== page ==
In a decision of June 19, 2019, the President of the Antwerp Business Court, in so-called ‘accelerated proceedings on the merits’, issued an injunction against a Belgian pear grower based on the finding that the latter had infringed the EU Plant Variety Right for the pear variety ‘Saels’, brand name Corina®.
Picture: The picture DOES not show the mentioned variety "Saels" and is for illustrative purposes only.
Credit: David Fartek, Unsplash.com
Saels is a mutant of the well-known Conférence pear and is distinct from Conférénce in the characteristic “time of maturity for consumption”. It ripens approximately two weeks earlier and can thus be commercialized two weeks sooner, which offers a commercial advantage to growers, distributors and consumers.
In this case, the grower – who was a licensed Saels grower – was found to have planted illegally propagated material from Saels on a number of plots other than the parcel on which he grew the licensed trees.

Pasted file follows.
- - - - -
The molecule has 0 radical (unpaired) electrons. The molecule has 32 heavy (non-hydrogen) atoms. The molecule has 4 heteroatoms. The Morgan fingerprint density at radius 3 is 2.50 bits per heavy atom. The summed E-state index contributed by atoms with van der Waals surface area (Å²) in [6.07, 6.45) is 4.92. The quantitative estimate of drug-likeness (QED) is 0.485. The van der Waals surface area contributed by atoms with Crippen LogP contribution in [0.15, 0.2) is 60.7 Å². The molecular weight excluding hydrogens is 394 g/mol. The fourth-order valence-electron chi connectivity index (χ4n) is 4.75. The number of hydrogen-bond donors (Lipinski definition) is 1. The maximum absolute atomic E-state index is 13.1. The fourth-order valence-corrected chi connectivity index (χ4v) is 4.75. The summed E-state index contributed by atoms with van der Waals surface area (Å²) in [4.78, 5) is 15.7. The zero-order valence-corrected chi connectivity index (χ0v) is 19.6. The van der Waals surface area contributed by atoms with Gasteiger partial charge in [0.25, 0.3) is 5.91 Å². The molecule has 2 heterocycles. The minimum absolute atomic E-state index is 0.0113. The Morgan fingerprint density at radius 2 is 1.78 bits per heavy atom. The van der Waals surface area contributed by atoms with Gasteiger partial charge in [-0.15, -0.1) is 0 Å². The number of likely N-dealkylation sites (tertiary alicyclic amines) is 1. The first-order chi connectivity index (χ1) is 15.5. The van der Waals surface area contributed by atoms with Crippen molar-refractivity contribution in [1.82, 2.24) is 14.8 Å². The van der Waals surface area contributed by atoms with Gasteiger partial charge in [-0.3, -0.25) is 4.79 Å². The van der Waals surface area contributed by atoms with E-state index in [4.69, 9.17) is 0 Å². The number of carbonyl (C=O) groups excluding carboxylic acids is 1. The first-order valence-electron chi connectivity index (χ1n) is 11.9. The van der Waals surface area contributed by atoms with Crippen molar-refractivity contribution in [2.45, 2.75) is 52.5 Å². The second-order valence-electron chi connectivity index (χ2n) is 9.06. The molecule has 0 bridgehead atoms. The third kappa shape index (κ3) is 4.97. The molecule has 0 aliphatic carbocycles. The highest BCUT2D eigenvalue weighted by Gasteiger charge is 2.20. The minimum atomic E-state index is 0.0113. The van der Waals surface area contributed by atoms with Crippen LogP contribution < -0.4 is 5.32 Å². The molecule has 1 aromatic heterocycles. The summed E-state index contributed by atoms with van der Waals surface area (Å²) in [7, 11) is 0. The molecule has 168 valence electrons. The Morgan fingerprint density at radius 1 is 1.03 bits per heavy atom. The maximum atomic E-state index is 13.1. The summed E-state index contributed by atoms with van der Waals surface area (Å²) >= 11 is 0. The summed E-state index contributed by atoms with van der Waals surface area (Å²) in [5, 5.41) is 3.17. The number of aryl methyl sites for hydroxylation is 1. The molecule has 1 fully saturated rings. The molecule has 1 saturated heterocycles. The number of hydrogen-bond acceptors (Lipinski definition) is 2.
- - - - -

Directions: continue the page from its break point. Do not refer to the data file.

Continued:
After a lengthy technical discussion on variety identification, to which the Court declared that in the absence of any molecular markers for this trait only a phenotypical analysis could do the job, the Court ordered the grower to uproot and destroy the approximately 3.800 infringing trees. The grower was also ordered to pay the costs of the expertise and the legal costs under Belgian law. The grower appealed the decision.
About the Author:
Philippe de Jong
Partner, Altius, Belgium
Philippe de Jong specialises in Intellectual Property law, with a particular focus on Patents, Plant Variety Rights and parallel import issues. He has extensive experience in regulatory matters concerning the life sciences and agrifood industries. Philippe regularly lectures at conferences and seminars. He has published articles in various leading legal journals relating to his area of expertise. Philippe worked as a consultant for CPVO and is a member of Euroseeds (ESA), EPLAW, the Licensing Executives Society (LES), and CIOPORA.